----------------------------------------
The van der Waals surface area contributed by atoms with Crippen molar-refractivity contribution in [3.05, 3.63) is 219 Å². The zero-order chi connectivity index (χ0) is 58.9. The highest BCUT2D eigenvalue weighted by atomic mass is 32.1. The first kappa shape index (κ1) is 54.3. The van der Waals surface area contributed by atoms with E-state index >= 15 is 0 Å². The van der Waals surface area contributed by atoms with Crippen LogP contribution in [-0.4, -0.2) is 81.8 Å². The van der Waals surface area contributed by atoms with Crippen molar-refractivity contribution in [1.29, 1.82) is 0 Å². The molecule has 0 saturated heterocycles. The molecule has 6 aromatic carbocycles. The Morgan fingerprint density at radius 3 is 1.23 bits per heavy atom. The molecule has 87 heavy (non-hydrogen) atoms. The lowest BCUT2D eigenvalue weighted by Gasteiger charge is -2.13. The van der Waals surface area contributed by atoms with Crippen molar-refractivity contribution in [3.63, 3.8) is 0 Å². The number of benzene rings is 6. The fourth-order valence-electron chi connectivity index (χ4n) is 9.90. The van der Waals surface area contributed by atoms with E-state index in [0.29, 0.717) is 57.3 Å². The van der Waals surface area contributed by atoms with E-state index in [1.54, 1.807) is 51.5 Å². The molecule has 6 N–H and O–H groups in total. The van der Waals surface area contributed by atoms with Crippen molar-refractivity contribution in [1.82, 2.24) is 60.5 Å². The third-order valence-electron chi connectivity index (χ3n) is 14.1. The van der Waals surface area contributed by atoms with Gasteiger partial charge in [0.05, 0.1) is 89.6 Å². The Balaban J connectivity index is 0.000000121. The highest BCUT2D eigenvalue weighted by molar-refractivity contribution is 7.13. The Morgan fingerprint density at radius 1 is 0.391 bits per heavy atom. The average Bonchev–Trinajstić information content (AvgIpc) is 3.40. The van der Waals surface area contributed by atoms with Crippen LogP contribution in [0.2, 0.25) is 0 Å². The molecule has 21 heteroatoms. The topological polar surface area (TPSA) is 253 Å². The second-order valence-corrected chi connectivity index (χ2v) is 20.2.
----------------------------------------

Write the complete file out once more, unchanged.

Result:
The van der Waals surface area contributed by atoms with Crippen molar-refractivity contribution in [3.05, 3.63) is 219 Å². The zero-order chi connectivity index (χ0) is 58.9. The highest BCUT2D eigenvalue weighted by atomic mass is 32.1. The first kappa shape index (κ1) is 54.3. The van der Waals surface area contributed by atoms with E-state index >= 15 is 0 Å². The van der Waals surface area contributed by atoms with Crippen LogP contribution in [-0.4, -0.2) is 81.8 Å². The van der Waals surface area contributed by atoms with Crippen molar-refractivity contribution in [1.29, 1.82) is 0 Å². The molecule has 0 saturated heterocycles. The molecule has 6 aromatic carbocycles. The Morgan fingerprint density at radius 3 is 1.23 bits per heavy atom. The molecule has 87 heavy (non-hydrogen) atoms. The lowest BCUT2D eigenvalue weighted by Gasteiger charge is -2.13. The van der Waals surface area contributed by atoms with Crippen molar-refractivity contribution in [3.63, 3.8) is 0 Å². The number of benzene rings is 6. The fourth-order valence-electron chi connectivity index (χ4n) is 9.90. The van der Waals surface area contributed by atoms with E-state index in [0.29, 0.717) is 57.3 Å². The van der Waals surface area contributed by atoms with E-state index in [1.54, 1.807) is 51.5 Å². The molecule has 6 N–H and O–H groups in total. The van der Waals surface area contributed by atoms with Crippen molar-refractivity contribution in [1.82, 2.24) is 60.5 Å². The third-order valence-electron chi connectivity index (χ3n) is 14.1. The van der Waals surface area contributed by atoms with Gasteiger partial charge in [0.05, 0.1) is 89.6 Å². The Balaban J connectivity index is 0.000000121. The highest BCUT2D eigenvalue weighted by molar-refractivity contribution is 7.13. The Morgan fingerprint density at radius 1 is 0.391 bits per heavy atom. The average Bonchev–Trinajstić information content (AvgIpc) is 3.40. The van der Waals surface area contributed by atoms with Crippen LogP contribution in [0.2, 0.25) is 0 Å². The molecule has 21 heteroatoms. The topological polar surface area (TPSA) is 253 Å². The second-order valence-corrected chi connectivity index (χ2v) is 20.2.